C.J. Stroud is one of the top quarterbacks in the 2023 NFL Draft, projected to be selected as high as No. 1 overall. The Ohio State quarterback appears to hear his name called in the top five of a quarterback class where four signal-callers could actually go in the top five this year.
As the quarterback prospects are highly scrutinized, Stroud may be the questioned the most based on the reports that have come out about him regarding the Manning Passing Academy and his score on the S2 cognitive test. Per The Athletic, the S2 scores of the draft's quarterback prospects were revealed.
Stroud had the lowest score of 18% (out of 100%) while Bryce Young scored the highest at 98. Stroud responded to the low score, saying test taking does not reflect what teams that had him for visits know what he is capable of.
"It's football, I'm not a test taker. ... The people making the picks know what I can do," Stroud said (via Dave Birkett of the Detroit Free Press).
How does the S2 Cognition test work? The test, which replaced the Wonderlic, has nine different segments, all of which are graded separately (sort of like the SAT). The measurements used in each section include a quarterback's ability to track multiple objects, make complex decisions, and filter through if/then scenarios with different defensive scenarios -- with an ability to improvise. The test takes 45 minutes and is run through a gaming laptop, ultimately measuring a players' ability to quickly dissect information that appears on the screen in front of them.
This is a different strategy than the Wonderlic test, which is used to measure general cognitive ability in three areas: math, vocabulary, and reasoning. The Wonderlic test has 50 multiple choice questions that are to be answered in 12 minutes (the highest score a player can get is a 50).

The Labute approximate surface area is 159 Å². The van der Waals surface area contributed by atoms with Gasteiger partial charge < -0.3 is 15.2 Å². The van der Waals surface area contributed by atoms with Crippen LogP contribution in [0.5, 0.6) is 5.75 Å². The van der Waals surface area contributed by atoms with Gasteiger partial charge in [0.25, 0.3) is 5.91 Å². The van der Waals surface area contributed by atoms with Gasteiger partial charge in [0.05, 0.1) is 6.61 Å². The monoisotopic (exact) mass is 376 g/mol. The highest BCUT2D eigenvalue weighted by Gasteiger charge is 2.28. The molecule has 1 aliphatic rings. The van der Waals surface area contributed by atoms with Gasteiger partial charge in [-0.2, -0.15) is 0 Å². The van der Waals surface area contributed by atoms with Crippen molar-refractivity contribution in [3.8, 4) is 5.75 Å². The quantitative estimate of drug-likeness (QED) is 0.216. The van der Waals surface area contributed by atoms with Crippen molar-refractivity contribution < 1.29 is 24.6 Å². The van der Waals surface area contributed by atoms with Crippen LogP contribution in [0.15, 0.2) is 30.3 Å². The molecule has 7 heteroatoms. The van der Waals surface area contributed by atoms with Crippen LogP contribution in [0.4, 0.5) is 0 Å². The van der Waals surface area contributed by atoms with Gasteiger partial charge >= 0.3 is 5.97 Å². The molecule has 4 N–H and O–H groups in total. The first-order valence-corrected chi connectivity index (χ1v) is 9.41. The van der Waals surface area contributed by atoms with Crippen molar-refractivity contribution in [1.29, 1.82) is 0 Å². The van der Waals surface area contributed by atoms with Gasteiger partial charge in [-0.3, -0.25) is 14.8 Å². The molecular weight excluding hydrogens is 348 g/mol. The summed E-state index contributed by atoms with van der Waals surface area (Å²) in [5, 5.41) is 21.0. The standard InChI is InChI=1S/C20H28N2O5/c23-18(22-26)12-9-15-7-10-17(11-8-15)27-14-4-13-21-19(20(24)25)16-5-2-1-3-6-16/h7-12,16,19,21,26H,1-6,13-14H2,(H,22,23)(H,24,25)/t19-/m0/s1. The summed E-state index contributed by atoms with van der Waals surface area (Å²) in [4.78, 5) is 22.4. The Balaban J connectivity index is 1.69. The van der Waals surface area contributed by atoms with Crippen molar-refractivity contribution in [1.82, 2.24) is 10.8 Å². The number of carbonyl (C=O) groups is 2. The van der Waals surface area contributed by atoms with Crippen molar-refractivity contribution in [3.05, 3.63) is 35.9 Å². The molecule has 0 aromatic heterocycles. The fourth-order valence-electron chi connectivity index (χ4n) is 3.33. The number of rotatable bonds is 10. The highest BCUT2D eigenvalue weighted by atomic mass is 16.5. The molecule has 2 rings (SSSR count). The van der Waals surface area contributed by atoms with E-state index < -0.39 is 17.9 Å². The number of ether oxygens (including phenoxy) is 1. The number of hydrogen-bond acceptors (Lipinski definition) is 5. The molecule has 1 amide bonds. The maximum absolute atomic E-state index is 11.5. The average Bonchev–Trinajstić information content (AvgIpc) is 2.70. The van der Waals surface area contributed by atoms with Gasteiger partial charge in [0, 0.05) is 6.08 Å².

Below are the reported S2 Cognition scores for the top quarterbacks:
However, Brandon Ally, co-founder of the S2 Cognition test, says some of the scores are not accurate.
"The day that those leaks happened, my phone was blowing up from general managers and our attorney," Ally said on The Pat McAfee Show this week, via Sports Illustrated. "We can't speak on specifics. What I will say is the list of scores that I have seen, two of those scores are not accurate. They're not accurate at all.
"Some of the reason could be for narrative purposes. The other reason is that they don't have context, so somebody could have gotten a list of very early scores. One of the particular athletes on that list I know had a difficult time making his way to the all-star game, things were delayed. He was in high demand. He was hungry, tired, it was 11 p.m., didn't want to do it. He was frustrated. We administered the test because we're asked to.
"We knew at that point in time, hey, we're going to get you again. We'll get you at your Pro Day, your 30 visit. We did that and his score is significantly higher than what it was being reported in the media. I'm not saying that it was C.J. Stroud. But for context purposes, the scores that were leaked, there are a couple of them that are inaccurate and there needs to be context behind that."
Do these scores mean much at the end of the day? Brock Purdy, the last player taken in the 2022 draft, scored in the mid 90s on the test. Josh Allen and Patrick Mahomes were also reported to score in the mid 90s on the S2 test.
Mahomes is the first quarterback to win two Super Bowls and two MVPs before the age of 30 while Purdy took the San Francisco 49ers to the NFC Championship Game as a rookie. Allen is one of the best quarterbacks in the game and the only player to throw for 4,000 yards and rush for 750 yards in a season multiple times (and accomplished the feat in consecutive years).
The S2 Cognition test is going to stick around, but the league will need a larger sample size to determine if it demonstrates how to pick out a great quarterback. Early returns are certainly promising.